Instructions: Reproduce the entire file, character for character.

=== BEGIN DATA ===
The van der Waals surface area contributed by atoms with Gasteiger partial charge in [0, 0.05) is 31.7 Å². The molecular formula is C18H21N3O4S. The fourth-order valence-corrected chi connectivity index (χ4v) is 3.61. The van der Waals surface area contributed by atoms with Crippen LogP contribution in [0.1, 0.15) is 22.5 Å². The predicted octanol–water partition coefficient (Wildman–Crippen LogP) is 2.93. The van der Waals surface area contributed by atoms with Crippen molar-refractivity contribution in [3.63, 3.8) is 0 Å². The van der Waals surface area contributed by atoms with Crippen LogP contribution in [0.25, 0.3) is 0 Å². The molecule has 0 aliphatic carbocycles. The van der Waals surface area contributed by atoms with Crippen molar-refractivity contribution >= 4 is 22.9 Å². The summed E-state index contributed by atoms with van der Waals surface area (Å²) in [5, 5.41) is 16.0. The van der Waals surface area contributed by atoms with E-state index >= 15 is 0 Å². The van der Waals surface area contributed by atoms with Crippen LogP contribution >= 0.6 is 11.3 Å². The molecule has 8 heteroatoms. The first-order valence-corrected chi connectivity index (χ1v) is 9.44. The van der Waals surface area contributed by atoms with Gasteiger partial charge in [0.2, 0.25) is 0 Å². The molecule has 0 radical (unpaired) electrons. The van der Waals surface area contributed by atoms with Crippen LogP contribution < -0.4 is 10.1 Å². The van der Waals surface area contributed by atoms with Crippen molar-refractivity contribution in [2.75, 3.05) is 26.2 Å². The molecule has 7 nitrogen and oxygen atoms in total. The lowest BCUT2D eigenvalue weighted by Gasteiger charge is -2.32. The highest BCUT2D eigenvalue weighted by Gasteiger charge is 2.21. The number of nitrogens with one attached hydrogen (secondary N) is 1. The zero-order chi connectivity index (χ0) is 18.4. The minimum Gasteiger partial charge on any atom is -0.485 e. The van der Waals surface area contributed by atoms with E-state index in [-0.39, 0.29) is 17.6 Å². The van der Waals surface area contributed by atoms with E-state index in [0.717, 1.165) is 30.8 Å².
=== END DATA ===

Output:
The van der Waals surface area contributed by atoms with Gasteiger partial charge in [0, 0.05) is 31.7 Å². The molecular formula is C18H21N3O4S. The fourth-order valence-corrected chi connectivity index (χ4v) is 3.61. The van der Waals surface area contributed by atoms with Crippen LogP contribution in [0.1, 0.15) is 22.5 Å². The predicted octanol–water partition coefficient (Wildman–Crippen LogP) is 2.93. The van der Waals surface area contributed by atoms with Crippen molar-refractivity contribution in [3.63, 3.8) is 0 Å². The van der Waals surface area contributed by atoms with Crippen LogP contribution in [0.25, 0.3) is 0 Å². The molecule has 0 aliphatic carbocycles. The van der Waals surface area contributed by atoms with Crippen molar-refractivity contribution >= 4 is 22.9 Å². The summed E-state index contributed by atoms with van der Waals surface area (Å²) in [5, 5.41) is 16.0. The van der Waals surface area contributed by atoms with E-state index >= 15 is 0 Å². The van der Waals surface area contributed by atoms with Crippen LogP contribution >= 0.6 is 11.3 Å². The molecule has 8 heteroatoms. The first-order valence-corrected chi connectivity index (χ1v) is 9.44. The van der Waals surface area contributed by atoms with Gasteiger partial charge in [0.2, 0.25) is 0 Å². The molecule has 0 radical (unpaired) electrons. The van der Waals surface area contributed by atoms with Crippen LogP contribution < -0.4 is 10.1 Å². The van der Waals surface area contributed by atoms with Crippen molar-refractivity contribution in [2.75, 3.05) is 26.2 Å². The molecule has 7 nitrogen and oxygen atoms in total. The lowest BCUT2D eigenvalue weighted by Gasteiger charge is -2.32. The highest BCUT2D eigenvalue weighted by Gasteiger charge is 2.21. The number of nitrogens with one attached hydrogen (secondary N) is 1. The zero-order chi connectivity index (χ0) is 18.4. The minimum Gasteiger partial charge on any atom is -0.485 e. The van der Waals surface area contributed by atoms with E-state index in [-0.39, 0.29) is 17.6 Å². The van der Waals surface area contributed by atoms with E-state index in [0.717, 1.165) is 30.8 Å².